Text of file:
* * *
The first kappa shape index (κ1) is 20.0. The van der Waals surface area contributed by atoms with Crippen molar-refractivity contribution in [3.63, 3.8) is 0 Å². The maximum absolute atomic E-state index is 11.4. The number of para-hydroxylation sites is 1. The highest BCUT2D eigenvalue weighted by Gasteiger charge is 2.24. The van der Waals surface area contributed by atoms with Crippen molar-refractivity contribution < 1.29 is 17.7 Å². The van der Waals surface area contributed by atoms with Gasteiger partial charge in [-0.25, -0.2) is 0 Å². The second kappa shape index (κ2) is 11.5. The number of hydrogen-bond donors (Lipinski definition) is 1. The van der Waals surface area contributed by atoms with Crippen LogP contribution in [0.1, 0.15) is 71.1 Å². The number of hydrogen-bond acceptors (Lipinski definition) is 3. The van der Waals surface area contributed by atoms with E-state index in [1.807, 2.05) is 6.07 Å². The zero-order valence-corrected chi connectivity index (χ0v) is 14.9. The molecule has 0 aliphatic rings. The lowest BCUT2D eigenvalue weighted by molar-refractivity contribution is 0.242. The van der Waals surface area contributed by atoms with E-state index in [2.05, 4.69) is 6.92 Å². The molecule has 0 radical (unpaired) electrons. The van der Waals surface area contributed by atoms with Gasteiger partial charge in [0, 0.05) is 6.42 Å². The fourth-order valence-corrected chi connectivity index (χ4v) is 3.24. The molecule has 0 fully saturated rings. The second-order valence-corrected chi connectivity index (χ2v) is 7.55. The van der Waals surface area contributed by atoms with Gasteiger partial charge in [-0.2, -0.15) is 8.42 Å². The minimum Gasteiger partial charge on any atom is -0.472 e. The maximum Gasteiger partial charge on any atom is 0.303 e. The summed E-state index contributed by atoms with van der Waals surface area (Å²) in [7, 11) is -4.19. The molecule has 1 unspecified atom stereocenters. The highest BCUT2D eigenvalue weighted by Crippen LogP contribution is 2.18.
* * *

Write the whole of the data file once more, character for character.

The first kappa shape index (κ1) is 20.0. The van der Waals surface area contributed by atoms with Crippen molar-refractivity contribution in [3.63, 3.8) is 0 Å². The maximum absolute atomic E-state index is 11.4. The number of para-hydroxylation sites is 1. The highest BCUT2D eigenvalue weighted by Gasteiger charge is 2.24. The van der Waals surface area contributed by atoms with Crippen molar-refractivity contribution < 1.29 is 17.7 Å². The van der Waals surface area contributed by atoms with Gasteiger partial charge in [-0.25, -0.2) is 0 Å². The second kappa shape index (κ2) is 11.5. The number of hydrogen-bond donors (Lipinski definition) is 1. The van der Waals surface area contributed by atoms with Crippen LogP contribution in [0.1, 0.15) is 71.1 Å². The number of hydrogen-bond acceptors (Lipinski definition) is 3. The van der Waals surface area contributed by atoms with E-state index in [1.807, 2.05) is 6.07 Å². The zero-order valence-corrected chi connectivity index (χ0v) is 14.9. The molecule has 0 aliphatic rings. The lowest BCUT2D eigenvalue weighted by molar-refractivity contribution is 0.242. The van der Waals surface area contributed by atoms with E-state index in [2.05, 4.69) is 6.92 Å². The molecule has 0 radical (unpaired) electrons. The van der Waals surface area contributed by atoms with Gasteiger partial charge in [0, 0.05) is 6.42 Å². The fourth-order valence-corrected chi connectivity index (χ4v) is 3.24. The molecule has 0 fully saturated rings. The second-order valence-corrected chi connectivity index (χ2v) is 7.55. The van der Waals surface area contributed by atoms with Gasteiger partial charge in [-0.2, -0.15) is 8.42 Å². The minimum Gasteiger partial charge on any atom is -0.472 e. The maximum Gasteiger partial charge on any atom is 0.303 e. The summed E-state index contributed by atoms with van der Waals surface area (Å²) in [7, 11) is -4.19. The molecule has 1 unspecified atom stereocenters. The highest BCUT2D eigenvalue weighted by Crippen LogP contribution is 2.18.